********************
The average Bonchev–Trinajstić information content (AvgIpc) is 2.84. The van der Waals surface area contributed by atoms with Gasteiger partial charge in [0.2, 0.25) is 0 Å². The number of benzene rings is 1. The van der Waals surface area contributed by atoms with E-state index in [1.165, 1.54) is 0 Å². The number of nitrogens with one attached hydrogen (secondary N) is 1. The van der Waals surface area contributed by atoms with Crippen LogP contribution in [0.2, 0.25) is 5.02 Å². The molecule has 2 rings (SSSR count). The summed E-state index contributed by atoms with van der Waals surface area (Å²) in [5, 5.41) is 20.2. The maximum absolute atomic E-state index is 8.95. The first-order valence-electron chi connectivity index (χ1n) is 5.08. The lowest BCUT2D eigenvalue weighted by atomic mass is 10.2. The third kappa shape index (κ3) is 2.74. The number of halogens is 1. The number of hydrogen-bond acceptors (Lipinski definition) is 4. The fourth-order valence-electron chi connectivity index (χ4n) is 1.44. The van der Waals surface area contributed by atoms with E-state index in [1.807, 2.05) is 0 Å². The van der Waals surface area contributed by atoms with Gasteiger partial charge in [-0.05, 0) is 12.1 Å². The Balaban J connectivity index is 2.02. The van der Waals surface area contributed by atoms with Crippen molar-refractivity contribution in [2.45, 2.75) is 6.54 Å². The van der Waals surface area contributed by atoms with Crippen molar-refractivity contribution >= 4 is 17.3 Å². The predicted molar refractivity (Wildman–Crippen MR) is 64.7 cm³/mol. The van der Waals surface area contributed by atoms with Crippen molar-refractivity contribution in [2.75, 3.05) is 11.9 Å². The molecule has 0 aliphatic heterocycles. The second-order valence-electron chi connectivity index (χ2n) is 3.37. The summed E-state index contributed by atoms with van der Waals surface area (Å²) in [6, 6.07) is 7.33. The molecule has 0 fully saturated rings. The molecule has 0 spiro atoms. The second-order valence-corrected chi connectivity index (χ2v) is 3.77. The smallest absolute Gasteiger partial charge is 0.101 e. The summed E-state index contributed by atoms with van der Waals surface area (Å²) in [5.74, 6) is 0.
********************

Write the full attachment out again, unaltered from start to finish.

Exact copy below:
The average Bonchev–Trinajstić information content (AvgIpc) is 2.84. The van der Waals surface area contributed by atoms with Gasteiger partial charge in [0.2, 0.25) is 0 Å². The number of benzene rings is 1. The van der Waals surface area contributed by atoms with E-state index in [1.165, 1.54) is 0 Å². The number of nitrogens with one attached hydrogen (secondary N) is 1. The van der Waals surface area contributed by atoms with Crippen LogP contribution in [0.2, 0.25) is 5.02 Å². The molecule has 2 rings (SSSR count). The summed E-state index contributed by atoms with van der Waals surface area (Å²) in [5, 5.41) is 20.2. The maximum absolute atomic E-state index is 8.95. The first-order valence-electron chi connectivity index (χ1n) is 5.08. The lowest BCUT2D eigenvalue weighted by atomic mass is 10.2. The third kappa shape index (κ3) is 2.74. The number of halogens is 1. The number of hydrogen-bond acceptors (Lipinski definition) is 4. The fourth-order valence-electron chi connectivity index (χ4n) is 1.44. The van der Waals surface area contributed by atoms with E-state index in [1.807, 2.05) is 0 Å². The van der Waals surface area contributed by atoms with Gasteiger partial charge in [-0.05, 0) is 12.1 Å². The Balaban J connectivity index is 2.02. The van der Waals surface area contributed by atoms with Crippen molar-refractivity contribution in [2.45, 2.75) is 6.54 Å². The van der Waals surface area contributed by atoms with Crippen molar-refractivity contribution >= 4 is 17.3 Å². The predicted molar refractivity (Wildman–Crippen MR) is 64.7 cm³/mol. The van der Waals surface area contributed by atoms with Crippen molar-refractivity contribution in [2.75, 3.05) is 11.9 Å². The molecule has 0 aliphatic heterocycles. The second-order valence-electron chi connectivity index (χ2n) is 3.37. The summed E-state index contributed by atoms with van der Waals surface area (Å²) in [6, 6.07) is 7.33. The molecule has 0 fully saturated rings. The molecule has 0 spiro atoms. The second-order valence-corrected chi connectivity index (χ2v) is 3.77. The smallest absolute Gasteiger partial charge is 0.101 e. The summed E-state index contributed by atoms with van der Waals surface area (Å²) in [5.74, 6) is 0.